The Pakistan Junior team’s manager Dr Tariq Aziz noticed that Blocher changed his position frequently. “We need not one player to mark him,” he told his players. “You will need to adopt zonal marking for him. Wherever Blocher goes, the player in that area must block him.”

The strategy worked. Blocher himself recalls about the final: “I got very few balls in the final. The Pakistani diaspora from Europe was in a majority among the crowd. It seemed as if we were playing in Pakistan.”

It was within two minutes of the start of the match that the expats erupted in joy, as left-in Jan Mohammad put Pakistan ahead. The Green Shirts remained in ascendancy most of the time and, in the second half, centre-half Mohammad Rasheed scored off a penalty-corner to end the match 2-0.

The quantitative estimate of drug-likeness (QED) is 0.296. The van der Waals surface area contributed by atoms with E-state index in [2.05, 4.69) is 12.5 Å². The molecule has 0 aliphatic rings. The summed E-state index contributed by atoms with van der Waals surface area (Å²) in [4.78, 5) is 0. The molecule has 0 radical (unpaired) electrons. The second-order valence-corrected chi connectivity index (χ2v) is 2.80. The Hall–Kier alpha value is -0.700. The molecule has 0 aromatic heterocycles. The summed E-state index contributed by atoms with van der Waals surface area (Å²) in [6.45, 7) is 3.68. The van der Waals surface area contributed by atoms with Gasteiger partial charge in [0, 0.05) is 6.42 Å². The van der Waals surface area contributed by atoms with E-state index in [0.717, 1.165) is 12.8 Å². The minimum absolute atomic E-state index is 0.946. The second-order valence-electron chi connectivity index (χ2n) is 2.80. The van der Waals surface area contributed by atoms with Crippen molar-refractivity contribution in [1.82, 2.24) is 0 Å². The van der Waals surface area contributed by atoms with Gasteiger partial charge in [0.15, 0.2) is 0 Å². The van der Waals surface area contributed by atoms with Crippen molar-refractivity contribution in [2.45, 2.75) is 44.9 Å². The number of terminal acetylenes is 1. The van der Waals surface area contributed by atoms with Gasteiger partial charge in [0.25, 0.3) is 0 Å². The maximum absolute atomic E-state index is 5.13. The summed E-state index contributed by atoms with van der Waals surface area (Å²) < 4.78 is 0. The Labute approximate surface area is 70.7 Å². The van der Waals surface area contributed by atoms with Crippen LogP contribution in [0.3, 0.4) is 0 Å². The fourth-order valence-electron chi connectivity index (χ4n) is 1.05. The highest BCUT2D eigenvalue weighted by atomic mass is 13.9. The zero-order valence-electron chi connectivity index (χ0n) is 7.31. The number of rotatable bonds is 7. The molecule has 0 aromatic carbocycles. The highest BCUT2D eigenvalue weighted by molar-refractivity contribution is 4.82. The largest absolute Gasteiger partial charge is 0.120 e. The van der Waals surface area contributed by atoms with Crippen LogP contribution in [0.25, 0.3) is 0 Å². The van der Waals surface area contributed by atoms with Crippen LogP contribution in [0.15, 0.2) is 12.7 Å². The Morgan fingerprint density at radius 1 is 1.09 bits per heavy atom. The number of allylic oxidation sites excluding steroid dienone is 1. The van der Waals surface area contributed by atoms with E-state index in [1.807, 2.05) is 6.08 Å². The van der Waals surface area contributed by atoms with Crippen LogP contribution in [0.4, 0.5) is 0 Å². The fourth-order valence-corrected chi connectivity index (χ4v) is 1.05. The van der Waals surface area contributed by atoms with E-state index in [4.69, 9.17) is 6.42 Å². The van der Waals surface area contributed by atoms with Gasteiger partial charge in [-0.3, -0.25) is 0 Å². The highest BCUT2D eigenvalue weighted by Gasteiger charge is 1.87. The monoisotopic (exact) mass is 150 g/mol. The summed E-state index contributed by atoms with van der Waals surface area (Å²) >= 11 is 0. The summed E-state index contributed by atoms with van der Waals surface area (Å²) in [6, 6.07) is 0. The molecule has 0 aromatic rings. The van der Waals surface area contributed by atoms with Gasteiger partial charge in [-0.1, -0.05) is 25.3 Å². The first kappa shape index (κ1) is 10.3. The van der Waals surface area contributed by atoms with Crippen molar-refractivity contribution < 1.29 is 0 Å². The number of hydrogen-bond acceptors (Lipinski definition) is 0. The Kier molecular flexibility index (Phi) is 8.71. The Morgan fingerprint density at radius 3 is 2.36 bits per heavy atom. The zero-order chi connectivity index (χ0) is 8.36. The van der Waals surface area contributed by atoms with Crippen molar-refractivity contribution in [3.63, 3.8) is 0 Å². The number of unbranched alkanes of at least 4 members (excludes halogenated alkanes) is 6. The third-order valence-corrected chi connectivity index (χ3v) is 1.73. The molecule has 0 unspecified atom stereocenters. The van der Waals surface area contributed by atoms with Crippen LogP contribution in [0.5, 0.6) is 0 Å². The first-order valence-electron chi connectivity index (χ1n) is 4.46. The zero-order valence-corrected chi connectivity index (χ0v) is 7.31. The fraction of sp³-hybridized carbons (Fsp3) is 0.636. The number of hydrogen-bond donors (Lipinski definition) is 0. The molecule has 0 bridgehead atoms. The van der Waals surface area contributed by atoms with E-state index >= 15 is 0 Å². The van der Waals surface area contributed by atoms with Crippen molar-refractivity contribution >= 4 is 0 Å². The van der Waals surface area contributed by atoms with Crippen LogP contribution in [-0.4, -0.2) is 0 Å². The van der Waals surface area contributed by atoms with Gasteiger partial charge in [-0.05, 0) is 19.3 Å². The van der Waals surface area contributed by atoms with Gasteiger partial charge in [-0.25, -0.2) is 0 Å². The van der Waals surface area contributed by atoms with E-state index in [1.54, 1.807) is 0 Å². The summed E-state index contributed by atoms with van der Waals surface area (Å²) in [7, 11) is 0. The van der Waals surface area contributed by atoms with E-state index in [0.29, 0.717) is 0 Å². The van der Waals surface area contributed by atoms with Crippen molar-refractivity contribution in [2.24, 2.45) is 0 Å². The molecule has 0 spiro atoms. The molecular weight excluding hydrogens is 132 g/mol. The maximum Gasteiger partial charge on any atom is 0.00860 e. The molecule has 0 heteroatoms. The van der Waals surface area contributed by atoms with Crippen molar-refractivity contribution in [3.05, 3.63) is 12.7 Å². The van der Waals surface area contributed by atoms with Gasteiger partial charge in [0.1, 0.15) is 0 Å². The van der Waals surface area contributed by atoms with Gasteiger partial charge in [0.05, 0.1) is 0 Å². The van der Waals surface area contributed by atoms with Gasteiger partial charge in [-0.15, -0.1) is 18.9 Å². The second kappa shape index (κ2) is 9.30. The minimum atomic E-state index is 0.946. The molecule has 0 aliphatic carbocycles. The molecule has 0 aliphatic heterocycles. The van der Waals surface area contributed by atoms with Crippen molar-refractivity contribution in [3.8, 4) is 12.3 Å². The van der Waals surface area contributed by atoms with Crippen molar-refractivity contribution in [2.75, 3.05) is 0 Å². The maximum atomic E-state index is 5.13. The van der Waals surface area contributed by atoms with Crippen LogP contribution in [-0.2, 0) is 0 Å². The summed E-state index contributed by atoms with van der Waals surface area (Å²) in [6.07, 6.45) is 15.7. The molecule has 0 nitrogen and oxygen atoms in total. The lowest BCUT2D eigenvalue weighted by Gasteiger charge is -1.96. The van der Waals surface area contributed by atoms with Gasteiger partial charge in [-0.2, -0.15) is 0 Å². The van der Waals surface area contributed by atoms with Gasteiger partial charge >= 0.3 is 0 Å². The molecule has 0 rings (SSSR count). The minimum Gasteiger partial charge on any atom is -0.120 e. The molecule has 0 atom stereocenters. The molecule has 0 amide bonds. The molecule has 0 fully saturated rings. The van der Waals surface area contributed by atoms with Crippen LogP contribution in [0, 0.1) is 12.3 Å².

The Junior World Cup also reached Pakistan. Manzoor Jr was declared ‘Player of the Tournament.’ Centre-forward Qaiser Iqbal with six goals was Pakistan’s top scorer.

Pakistan’s victorious team of the first Junior World Cup included fullback Nasir Naseer, whose father Naseer Bunda was a member of the Pakistan side that won the country’s first Olympic gold medal in 1960. Bunda has an immortal status in Pakistan’s sports history, as he had netted the only goal of the 1960 Olympics final against India. Meanwhile, fullback Afzal Chaudhry’s elder brother Arshad Chaudhry had been a member of the Pakistan team that had won the first World Cup in 1971.